The team was able to experiment with the software ecosystem and A64FX hardware on a couple of testbeds at Sandia National Laboratory and Oak Ridge National Laboratory. This preliminary work facilitated optimization of compiler flags etc. and pointed to the performance disparity between compilers for E3SM’s workload.

    One of the first obstacles encountered on Fugaku was the lack of CMake support for Fujitsu compilers and math libraries. The team communicated the issue to Kitware, ARM and Fujitsu. An initial workaround and support was added by Kitware which has since been superseded by official support from Fujitsu. These developments have benefited all CMake based applications and libraries on Fugaku.

    Furthermore, the team had fruitful interactions with the Fugaku Helpdesk on multiple topics including support for GNU compilers with Fujitsu MPI which was added last month. The team’s initial testbed results indicated that GNU compilers outperformed Fujitsu compilers for E3SM’s workload. Recently, the availability of Fujitsu MPI support for GNU compilers has finally allowed the team to confirm this finding on Fugaku as well.

    Pathfinding activities such as these are informative in understanding the impact of new technologies (in this instance, high bandwidth memory and high-performance/low-power CPU architecture) and shed light on required architecture-aware optimization efforts. Computing history indicates that any architectural feature deemed valuable usually propagates to other vendor roadmaps and products. Hence, early evaluation data aids in planning for performance portable design to ensure good performance across diverse architectures.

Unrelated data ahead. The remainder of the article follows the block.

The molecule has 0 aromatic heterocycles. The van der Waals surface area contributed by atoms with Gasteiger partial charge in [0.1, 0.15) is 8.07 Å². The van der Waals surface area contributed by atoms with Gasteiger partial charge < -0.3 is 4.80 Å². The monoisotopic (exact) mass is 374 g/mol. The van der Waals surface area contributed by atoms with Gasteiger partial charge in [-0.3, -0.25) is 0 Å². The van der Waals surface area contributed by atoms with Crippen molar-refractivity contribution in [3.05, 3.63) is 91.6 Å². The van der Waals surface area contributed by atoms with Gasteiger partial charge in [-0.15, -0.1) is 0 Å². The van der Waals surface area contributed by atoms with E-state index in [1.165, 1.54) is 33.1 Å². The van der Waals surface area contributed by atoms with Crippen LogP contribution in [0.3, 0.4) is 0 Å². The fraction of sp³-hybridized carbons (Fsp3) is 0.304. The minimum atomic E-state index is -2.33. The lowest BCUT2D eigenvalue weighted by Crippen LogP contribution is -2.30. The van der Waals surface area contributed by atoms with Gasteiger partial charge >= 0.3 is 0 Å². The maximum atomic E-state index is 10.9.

Another view of Fugaku, currently the fastest supercomputer in the world

    Figure 4.  Another view of the Fugaku supercomputer which is currently the fastest supercomputer in the world. Image courtesy of RIKEN, no reproduction allowed without RIKEN’s consent.

    • This research used computational resources of the Fugaku supercomputer provided by the RIKEN Center for Computational Science as part of the DOE (USA) – MEXT (Japan) collaboration.
    • This research used resources of the Oak Ridge Leadership Computing Facility, which is a DOE Office of Science User Facility supported under Contract DE-AC05-00OR22725.
    • This research was supported by the Exascale Computing Project (17-SC-20-SC), a collaborative effort of the U.S. Department of Energy Office of Science and the National Nuclear Security Administration.


    • Sarat Sreepathi, Oak Ridge National Laboratory
    • Oksana Guba, Sandia National Laboratory
    • Mark Taylor, Sandia National Laboratory